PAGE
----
Russia has never turned its back on US business despite 'confusion' over sanctions, commerce chief says

  • Russia has never pushed U.S. businesses away despite the "confusion" and "emotion" surrounding sanctions, the chief executive of the American Chambers of Commerce in Russia, told CNBC on Thursday.
  • Tensions between the U.S. and Russia have increased in recent weeks with the U.S. piling more sanctions on Russia for its alleged meddling in the U.S. election in 2016.
  • The latest sanction list issued in April included Russian oligarchs, government officials and entities that it said were allied with President Vladimir Putin.

Russia has never pushed U.S. businesses away despite the "confusion" and "emotion" surrounding recent sanctions, the chief executive of the American Chambers of Commerce in Russia, told CNBC Thursday.

"Businesses have continued to operate in Russia and continue to do so successfully, the Russian government has never really turned its back on U.S. business, it has been making a consistent and credible message of, 'You're welcome here, operate here, please stay and we like you and we appreciate the business you do here,'" Alexis Rodzianko told CNBC on Thursday at the St. Petersburg International Economic Forum (SPIEF).

Tensions between the U.S. and Russia have increased in recent weeks with the U.S. piling more sanctions on Russia for its alleged meddling in the U.S. election in 2016; the latest sanction list issued in April included Russian oligarchs, government officials and entities that it said were allied with President Vladimir Putin and engaged in "malign activity" around the world.

Notable inclusions on the list are aluminum giant Rusal and its outgoing president Oleg Deripaska, as well as VTB Bank President Andrei Kostin, who was listed as a government official (VTB Bank is majority owned by the Russian state).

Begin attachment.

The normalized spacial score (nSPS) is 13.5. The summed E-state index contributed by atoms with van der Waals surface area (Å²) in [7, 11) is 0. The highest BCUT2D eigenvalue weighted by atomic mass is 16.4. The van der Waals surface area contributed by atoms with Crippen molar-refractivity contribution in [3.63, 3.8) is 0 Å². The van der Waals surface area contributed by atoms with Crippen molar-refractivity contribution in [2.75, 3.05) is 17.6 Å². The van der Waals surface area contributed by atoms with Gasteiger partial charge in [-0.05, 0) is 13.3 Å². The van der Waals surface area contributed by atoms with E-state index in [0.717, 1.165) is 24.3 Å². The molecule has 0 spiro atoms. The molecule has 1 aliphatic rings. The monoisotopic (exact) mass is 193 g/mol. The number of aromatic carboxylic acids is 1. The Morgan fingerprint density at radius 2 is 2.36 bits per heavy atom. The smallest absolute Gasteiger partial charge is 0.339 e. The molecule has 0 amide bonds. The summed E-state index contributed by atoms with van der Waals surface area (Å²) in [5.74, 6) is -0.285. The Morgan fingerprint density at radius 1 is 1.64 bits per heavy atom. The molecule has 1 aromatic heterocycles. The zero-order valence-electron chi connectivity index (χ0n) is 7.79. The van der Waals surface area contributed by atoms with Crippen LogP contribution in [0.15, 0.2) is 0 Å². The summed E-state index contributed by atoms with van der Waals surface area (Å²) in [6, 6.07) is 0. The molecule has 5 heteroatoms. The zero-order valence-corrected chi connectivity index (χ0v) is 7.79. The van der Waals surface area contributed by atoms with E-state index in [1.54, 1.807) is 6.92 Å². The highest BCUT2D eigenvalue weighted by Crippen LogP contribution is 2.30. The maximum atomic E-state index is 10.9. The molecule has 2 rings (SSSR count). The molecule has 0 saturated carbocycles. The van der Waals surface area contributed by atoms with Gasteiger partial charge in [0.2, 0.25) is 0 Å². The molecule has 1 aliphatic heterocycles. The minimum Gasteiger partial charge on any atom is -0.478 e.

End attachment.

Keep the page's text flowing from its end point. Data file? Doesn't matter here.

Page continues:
Rodzianko said the list was confusing. "I would argue that these oligarchs are not particularly close to Putin, these are holdovers from the (former President Boris) Yeltsin era and they're more tolerated than considered close. So that was a confusing factor and if confusion was the objective then, hey, there's lots of confusion. Uncertainty that anybody could be next is in the air," he said.

The golden domes of the Kremlin's churches and cathedrals sit illuminated at dusk in Moscow, Russia, on Monday, April 9, 2018.
Andrey Rudakov | Bloomberg | Getty Images
The golden domes of the Kremlin's churches and cathedrals sit illuminated at dusk in Moscow, Russia, on Monday, April 9, 2018.

Russia is already under sanctions related to its annexation of Crimea in 2014 and perceived role in a pro-Russian uprising in east Ukraine in the same year.

The sanctions target any individuals or entities deemed to have been complicit in undermining democratic processes in Ukraine and hit specific sectors, including the arms and energy sectors and financial institutions. The restrictions also prohibit imports and exports of goods to — as well as investment in — Crimea by any U.S. person or entity.

Reacting to the latest sanctions, Rodzianko said that there was no clear rationale for the sanctions.

"Emotion has really taken over, unfortunately," he said. "But it works on both sides. We've had the U.S. Congress acting up and all this rhetoric about election interference and then you've got the Russian Duma (Parliament) introducing criminal liability for complying with sanctions that would essentially be a 'scorched-earth' policy for investment in Russia," he said.

The Duma has not yet passed a law that would make it illegal to comply with Western sanctions on Russian soil but if it did, Rodzianko said it would drive away business.

"We hope it doesn't pass but if it does, they'll be doing a much more effective job at sanctioning themselves than the West could ever do," he warned.